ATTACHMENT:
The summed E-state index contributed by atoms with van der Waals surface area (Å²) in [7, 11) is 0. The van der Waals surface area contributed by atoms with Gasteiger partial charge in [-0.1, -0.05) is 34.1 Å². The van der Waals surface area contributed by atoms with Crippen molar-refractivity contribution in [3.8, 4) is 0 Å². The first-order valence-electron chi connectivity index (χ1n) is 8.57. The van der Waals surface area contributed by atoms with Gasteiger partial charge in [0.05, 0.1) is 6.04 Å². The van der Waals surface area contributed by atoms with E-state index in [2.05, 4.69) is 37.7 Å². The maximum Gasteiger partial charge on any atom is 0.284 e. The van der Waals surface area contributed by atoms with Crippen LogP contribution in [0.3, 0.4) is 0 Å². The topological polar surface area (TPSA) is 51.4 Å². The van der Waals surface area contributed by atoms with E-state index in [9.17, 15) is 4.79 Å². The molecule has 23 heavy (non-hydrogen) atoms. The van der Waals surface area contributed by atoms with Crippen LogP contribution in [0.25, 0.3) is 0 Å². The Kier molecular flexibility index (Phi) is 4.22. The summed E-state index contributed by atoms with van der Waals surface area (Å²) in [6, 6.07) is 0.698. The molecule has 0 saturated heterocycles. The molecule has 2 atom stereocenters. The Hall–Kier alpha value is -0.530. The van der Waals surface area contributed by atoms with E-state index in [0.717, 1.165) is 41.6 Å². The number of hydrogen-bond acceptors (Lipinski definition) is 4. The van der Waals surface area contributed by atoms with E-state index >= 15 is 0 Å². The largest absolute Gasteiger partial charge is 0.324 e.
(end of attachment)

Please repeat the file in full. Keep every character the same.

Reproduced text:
The summed E-state index contributed by atoms with van der Waals surface area (Å²) in [7, 11) is 0. The van der Waals surface area contributed by atoms with Gasteiger partial charge in [-0.1, -0.05) is 34.1 Å². The van der Waals surface area contributed by atoms with Crippen molar-refractivity contribution in [3.8, 4) is 0 Å². The first-order valence-electron chi connectivity index (χ1n) is 8.57. The van der Waals surface area contributed by atoms with Gasteiger partial charge in [0.05, 0.1) is 6.04 Å². The van der Waals surface area contributed by atoms with E-state index in [2.05, 4.69) is 37.7 Å². The maximum Gasteiger partial charge on any atom is 0.284 e. The van der Waals surface area contributed by atoms with Crippen LogP contribution in [0.3, 0.4) is 0 Å². The topological polar surface area (TPSA) is 51.4 Å². The van der Waals surface area contributed by atoms with E-state index in [9.17, 15) is 4.79 Å². The molecule has 23 heavy (non-hydrogen) atoms. The van der Waals surface area contributed by atoms with Crippen LogP contribution in [0.25, 0.3) is 0 Å². The Kier molecular flexibility index (Phi) is 4.22. The summed E-state index contributed by atoms with van der Waals surface area (Å²) in [6, 6.07) is 0.698. The molecule has 0 saturated heterocycles. The molecule has 2 atom stereocenters. The Hall–Kier alpha value is -0.530. The van der Waals surface area contributed by atoms with E-state index in [0.717, 1.165) is 41.6 Å². The number of hydrogen-bond acceptors (Lipinski definition) is 4. The van der Waals surface area contributed by atoms with E-state index >= 15 is 0 Å². The largest absolute Gasteiger partial charge is 0.324 e.